Downtown expert helps Glen Rose set the stage for a turnaround

Retired urban planner and downtown revitalization specialist Ken Devero

Downtown revitalization specialist Ken Devero spoke to a standing-room-only crowd in Glen Rose at the Courthouse Annex. 

Photo by Kathryn Jones/GR Current

By Kathryn Jones

Editor

Ken Devero, an expert on rejuvenating downtowns, came to Glen Rose Thursday for a forum that identified what locals liked about the downtown square, what they didn’t like, their vision for the future and who should be involved in carrying out that long-term plan.

Devero is the retired president of Downtown Fort Worth Inc., a nonprofit that became a catalyst for that city’s downtown rebirth. He continues to help other cities revitalize their downtowns.

He shared his observations about the Glen Rose downtown area at the forum sponsored by the Glen Rose Downtown Association. The event drew a standing-room-only audience in the Somervell County Commissioners Courtroom. More chairs had to be brought in for the overflow crowd of more than 50 people.

Downtown building owners and shopkeepers attended, as did Mayor Dennis Moore, County Judge Mike Ford, County Commissioner John Curtis, and representatives from area tourist attractions, hotels, the hospital and the general business community.

Downtown Association President Steven Garcia, who also is the general manager of the Holiday Inn Express & Suites in Glen Rose, opened the forum by asking for the crowd’s input. He pulled out a marker and wrote on a big white pad set up on an easel, “What do you like about Glen Rose?”

Glen Rose Downtown Association Steven Garcia takes input from the community about downtown.

Glen Rose Downtown Association Steven Garcia takes input from the community about downtown.

Photo by Kathryn Jones/GR Current

The answers flowed. A sense of community. History. Natural beauty. Rivers, schools, little traffic. Location, location, location. A quaint atmosphere. Lots of destination activities and recreation. A rural, laid-back lifestyle. Churches and camps. A picturesque courthouse. A hospital. Friendly people.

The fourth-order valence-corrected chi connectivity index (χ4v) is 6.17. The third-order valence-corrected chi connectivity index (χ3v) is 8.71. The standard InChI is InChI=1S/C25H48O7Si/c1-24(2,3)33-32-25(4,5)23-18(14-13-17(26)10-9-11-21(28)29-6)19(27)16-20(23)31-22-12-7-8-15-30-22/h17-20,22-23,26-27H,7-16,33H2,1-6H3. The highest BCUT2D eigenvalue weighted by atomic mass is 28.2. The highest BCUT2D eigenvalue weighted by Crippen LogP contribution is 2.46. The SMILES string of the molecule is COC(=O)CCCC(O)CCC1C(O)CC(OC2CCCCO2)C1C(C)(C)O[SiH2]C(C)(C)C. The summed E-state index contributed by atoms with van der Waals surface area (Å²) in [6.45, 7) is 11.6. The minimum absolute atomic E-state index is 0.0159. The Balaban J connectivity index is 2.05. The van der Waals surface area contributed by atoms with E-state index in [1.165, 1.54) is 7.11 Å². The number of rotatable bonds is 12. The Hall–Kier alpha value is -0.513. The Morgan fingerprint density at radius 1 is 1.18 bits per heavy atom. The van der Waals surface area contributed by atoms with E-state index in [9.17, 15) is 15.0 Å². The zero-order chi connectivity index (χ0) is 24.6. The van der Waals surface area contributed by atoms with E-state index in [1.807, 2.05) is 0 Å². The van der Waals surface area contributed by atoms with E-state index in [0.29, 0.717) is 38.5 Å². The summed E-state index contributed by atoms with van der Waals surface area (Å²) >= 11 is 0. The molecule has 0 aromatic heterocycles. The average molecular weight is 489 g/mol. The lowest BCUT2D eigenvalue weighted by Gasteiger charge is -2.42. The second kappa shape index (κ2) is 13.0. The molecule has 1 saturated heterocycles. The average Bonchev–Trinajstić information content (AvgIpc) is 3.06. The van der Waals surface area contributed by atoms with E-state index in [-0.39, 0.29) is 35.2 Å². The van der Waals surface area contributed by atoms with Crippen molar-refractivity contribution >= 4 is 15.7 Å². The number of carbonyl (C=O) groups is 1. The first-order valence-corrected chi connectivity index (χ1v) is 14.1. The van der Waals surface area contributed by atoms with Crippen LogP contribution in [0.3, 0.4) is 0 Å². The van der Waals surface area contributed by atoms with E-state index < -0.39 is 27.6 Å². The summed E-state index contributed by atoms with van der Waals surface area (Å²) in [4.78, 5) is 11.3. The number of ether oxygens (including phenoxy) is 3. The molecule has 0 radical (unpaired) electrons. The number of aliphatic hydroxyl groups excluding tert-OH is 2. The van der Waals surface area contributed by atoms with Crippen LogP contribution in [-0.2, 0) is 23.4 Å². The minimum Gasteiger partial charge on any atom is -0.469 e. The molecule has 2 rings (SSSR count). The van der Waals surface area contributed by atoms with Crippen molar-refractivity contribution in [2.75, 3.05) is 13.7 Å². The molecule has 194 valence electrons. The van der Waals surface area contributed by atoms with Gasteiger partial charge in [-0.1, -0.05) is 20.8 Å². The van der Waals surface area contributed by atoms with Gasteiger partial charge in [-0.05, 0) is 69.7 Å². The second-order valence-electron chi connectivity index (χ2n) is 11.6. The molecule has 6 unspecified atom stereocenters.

Then Garcia flipped to another page and asked what people didn’t like about Glen Rose.

The answers didn’t flow quite as fast at first, but soon they filled up the page. The high cost to do business, one person said. A bottleneck at the traffic light downtown, said another. Vacant buildings downtown. Rising property taxes after reappraisals by the Somervell Central Appraisal District. Not enough marketing of Glen Rose’s strengths. A need for sidewalks and crosswalks. Not enough major festivals and events.

Some downtown merchants said they see a lack of community support for their shops. The area between Barnard Street and the Paluxy River isn’t developed as it should be, another person said. Some also brought up the “sleepy town syndrome,” referring to a desire by some to keep Glen Rose small and not want progress.

Semi trucks passing through downtown bothered some folks. So did inconsistent hours of operation at some downtown shops. Others didn’t feel downtown had enough diversity.

“OK, then what’s your vision for downtown?” Garcia asked.

The answers included more shops and restaurants. Alternative means of transportation, such as bicycle rentals and a bicycle lane on Barnard Street. A more pedestrian-friendly downtown. Get people living downtown again. Expand on Glen Rose’s growing reputation as an art center. Better communication to get the word out about what’s going on downtown. A pedestrian bridge over the Paluxy River and another bridge for vehicular traffic. Incentives for business people. The expansion of the River Walk from Big Rocks Park to U.S. Highway 67.